When is the best time to have a baby - if ever?

This article featured in the Guardian last week - it has a number of interviews and case studies from women about their decision to have (or not have) children and why they did at that point in their lives.

http://www.guardian.co.uk/lifeandstyle/2010/may/26/best-time-to-have-a-baby

Monday, 19 April 2010

Research into effects of having children on women's income

Here is a fascinating study on the effects of having children on a women's income.

Sadly, the study showed it had a negative impact.

Monday, 12 April 2010

Decision to have another child

Most of the women who contact me havn't got a child - but once in a while I hear from a woman who has a child and is trying to decide whether to have another child or not.

Here is an advice column about someone in this position. Interesting answers!

Wednesday, 31 March 2010

Advice ~ Are you ready?

This is an article that was orginally published in Conceive Magazine - with a few helpful suggestions if you are struggling with the decision of whether you (and your partner) are ready to have children.

http://www.conceiveonline.com/relationships-getting-pregnant/ready-to-have-a-baby/Page-1/

Monday, 15 March 2010

Should I adopt if my husband doesn't want kids?

A woman posted the above question here on this on-line discussion board.

It is a tough question - and personally, I think she will have problems with the adoption agencies as they would not probably be happy that the child is being adopted into a home where one adult doesn't want kids!

It would be different if she left her husband and adopted on her own - that would probably be easier for the adoption agencies to understand.

Thursday, 25 February 2010

Wanting a child but no partner - The Archers explore the issue

Uk readers of this blog will probably be familiar with the Radio 4 drama/soap opera 'The Archers'. I myself am a big fan.

I have been very intrigued with a current storyline following Helen. Helen has been very unluckly in love - and her last husband died tragically. Now, she is approaching 40 and would like a child. She has decided to try to go it alone but is facing disapproval from her father - who does not feel it is right to bring a child into the world as a single parent..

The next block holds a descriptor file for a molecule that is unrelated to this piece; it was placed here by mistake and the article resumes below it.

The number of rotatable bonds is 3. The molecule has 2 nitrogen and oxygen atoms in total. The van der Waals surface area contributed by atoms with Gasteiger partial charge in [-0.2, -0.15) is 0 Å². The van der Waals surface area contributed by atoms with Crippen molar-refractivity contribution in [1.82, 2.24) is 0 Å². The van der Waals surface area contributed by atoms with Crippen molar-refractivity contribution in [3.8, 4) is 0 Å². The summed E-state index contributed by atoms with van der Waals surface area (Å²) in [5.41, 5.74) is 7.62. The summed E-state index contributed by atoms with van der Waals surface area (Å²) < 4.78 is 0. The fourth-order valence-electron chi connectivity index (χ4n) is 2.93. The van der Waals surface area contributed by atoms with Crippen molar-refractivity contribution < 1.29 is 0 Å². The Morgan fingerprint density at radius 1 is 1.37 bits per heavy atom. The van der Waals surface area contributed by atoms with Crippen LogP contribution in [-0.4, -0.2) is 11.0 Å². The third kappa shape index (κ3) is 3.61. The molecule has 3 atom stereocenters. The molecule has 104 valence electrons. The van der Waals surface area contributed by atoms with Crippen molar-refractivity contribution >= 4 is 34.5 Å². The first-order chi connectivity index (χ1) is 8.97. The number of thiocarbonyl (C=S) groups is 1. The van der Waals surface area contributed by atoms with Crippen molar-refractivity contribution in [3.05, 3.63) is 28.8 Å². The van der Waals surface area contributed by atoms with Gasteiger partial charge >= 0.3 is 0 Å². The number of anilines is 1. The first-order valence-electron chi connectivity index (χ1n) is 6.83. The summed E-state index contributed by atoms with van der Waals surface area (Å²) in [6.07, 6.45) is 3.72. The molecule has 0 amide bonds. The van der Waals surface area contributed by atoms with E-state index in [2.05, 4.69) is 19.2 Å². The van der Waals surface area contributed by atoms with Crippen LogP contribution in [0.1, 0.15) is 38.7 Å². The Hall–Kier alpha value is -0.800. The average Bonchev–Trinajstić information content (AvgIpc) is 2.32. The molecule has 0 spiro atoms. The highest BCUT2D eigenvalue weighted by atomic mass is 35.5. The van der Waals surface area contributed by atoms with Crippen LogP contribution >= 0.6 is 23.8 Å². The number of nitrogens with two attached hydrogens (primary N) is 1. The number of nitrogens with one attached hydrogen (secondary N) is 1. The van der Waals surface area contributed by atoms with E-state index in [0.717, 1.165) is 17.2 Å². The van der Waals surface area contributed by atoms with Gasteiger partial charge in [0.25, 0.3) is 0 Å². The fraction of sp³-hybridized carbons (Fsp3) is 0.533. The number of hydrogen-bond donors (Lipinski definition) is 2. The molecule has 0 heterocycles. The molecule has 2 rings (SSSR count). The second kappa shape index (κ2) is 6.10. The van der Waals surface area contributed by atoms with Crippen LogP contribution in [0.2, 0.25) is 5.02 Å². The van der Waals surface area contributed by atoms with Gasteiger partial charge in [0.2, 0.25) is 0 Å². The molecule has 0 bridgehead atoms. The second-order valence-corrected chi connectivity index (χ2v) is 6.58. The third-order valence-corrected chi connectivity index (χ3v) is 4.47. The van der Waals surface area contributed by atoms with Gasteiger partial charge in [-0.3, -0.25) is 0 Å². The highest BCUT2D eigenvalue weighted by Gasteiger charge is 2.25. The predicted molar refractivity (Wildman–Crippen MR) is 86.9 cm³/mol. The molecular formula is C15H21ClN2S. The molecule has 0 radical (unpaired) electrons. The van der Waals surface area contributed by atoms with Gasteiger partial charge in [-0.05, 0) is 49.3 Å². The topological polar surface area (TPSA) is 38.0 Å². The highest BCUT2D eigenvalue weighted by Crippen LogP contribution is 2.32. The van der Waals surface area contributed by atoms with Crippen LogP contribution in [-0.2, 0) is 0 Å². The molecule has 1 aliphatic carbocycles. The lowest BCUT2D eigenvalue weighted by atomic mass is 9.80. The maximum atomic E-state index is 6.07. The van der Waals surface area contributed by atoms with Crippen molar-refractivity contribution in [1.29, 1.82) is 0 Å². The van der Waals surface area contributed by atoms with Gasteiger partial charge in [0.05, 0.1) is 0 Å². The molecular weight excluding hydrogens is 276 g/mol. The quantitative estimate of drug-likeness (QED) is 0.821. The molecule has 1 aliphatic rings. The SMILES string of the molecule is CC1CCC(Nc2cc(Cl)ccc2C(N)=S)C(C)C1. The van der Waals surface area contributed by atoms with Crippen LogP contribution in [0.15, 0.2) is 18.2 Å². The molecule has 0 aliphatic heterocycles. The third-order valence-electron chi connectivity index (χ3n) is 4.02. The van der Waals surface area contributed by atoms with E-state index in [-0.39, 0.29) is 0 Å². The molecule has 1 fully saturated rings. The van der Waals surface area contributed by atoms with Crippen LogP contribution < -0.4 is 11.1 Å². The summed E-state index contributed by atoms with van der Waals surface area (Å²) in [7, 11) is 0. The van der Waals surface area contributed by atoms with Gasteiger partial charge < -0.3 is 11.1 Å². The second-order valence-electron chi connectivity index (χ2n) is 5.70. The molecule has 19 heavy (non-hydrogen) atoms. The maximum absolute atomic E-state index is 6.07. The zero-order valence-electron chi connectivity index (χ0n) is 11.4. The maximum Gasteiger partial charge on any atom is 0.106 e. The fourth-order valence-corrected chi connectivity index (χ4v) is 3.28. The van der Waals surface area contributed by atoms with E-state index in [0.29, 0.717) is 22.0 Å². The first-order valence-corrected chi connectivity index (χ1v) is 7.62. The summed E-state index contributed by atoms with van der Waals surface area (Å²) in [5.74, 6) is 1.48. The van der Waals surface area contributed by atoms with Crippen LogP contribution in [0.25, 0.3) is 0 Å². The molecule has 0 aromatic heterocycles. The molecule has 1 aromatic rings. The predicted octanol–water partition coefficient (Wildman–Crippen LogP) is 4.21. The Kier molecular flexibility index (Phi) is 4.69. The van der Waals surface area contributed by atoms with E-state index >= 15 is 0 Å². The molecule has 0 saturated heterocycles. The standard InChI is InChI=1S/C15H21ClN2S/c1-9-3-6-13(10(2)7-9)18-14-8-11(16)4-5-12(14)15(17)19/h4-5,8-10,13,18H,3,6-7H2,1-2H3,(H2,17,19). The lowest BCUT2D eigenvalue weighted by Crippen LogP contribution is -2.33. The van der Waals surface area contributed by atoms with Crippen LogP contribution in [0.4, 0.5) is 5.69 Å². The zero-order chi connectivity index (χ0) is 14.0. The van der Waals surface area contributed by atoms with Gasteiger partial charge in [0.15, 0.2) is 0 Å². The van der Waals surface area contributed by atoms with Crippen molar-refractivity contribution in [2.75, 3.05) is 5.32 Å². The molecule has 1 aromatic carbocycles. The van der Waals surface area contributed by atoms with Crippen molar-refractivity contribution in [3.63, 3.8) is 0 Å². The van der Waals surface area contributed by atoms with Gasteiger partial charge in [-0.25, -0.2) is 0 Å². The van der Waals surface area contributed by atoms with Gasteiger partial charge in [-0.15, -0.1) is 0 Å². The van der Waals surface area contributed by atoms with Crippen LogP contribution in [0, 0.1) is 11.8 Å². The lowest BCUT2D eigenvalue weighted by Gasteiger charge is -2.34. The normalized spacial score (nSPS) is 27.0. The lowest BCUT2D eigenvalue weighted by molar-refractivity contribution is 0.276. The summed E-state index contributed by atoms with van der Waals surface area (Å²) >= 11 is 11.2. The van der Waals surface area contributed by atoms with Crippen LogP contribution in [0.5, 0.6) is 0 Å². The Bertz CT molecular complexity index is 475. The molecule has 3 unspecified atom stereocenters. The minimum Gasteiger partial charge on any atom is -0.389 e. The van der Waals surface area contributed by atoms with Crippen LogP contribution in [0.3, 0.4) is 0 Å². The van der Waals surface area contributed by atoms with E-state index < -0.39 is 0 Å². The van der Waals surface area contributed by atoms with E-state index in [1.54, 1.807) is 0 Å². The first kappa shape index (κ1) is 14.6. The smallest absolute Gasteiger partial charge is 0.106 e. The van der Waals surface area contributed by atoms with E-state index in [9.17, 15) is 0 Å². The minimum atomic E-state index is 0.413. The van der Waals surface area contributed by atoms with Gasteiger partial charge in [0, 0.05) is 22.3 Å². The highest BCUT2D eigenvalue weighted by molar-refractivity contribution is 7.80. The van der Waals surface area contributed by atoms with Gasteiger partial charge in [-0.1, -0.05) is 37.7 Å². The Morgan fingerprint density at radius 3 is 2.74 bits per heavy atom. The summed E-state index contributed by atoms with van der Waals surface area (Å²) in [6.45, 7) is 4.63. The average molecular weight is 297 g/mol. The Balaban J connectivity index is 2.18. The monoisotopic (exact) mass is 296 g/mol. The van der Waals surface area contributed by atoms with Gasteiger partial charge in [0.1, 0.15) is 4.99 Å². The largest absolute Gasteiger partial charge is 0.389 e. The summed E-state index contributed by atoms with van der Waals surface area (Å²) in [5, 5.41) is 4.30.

This is an issue that some of the women who come to me for coaching on must deal with. For some who do not have a partner or whose partner has said they definately do not want children, the difficult issue is 'Do I go it alone?'

One of the women I interviewed for the book that is an ongoing project for me talks about her struggles in making the decision to go it alone:

I always wanted children. But a couple of years ago, I split up with the partner who I had planned to have children with. The relationship was very problematic.’

‘We moved in together very quickly. I was a bit Bridget Jones – feeling panicked about babies. But the relationship was horrific. I was struggling with it – the main thing that kept me in the relationship was the idea of having children.’

‘After I had my IUD out, I decided I had to leave – I couldn’t be chained to him forever. But it was a very hard thing to do.’

‘After I left, I decided I still really wanted to have children. So, I would do it on my own. I wasn’t going to wait for Prince Charming. It was actually quite a relief to have made that decision. For me, it would be better to be a single parent than to be a troubled family. ‘

‘My parents however are quite traditional. So at first, when they find out they will be horrified! But then when the baby comes they will be delighted. But it will all have to be kept quiet so the neighbours don’t find out!’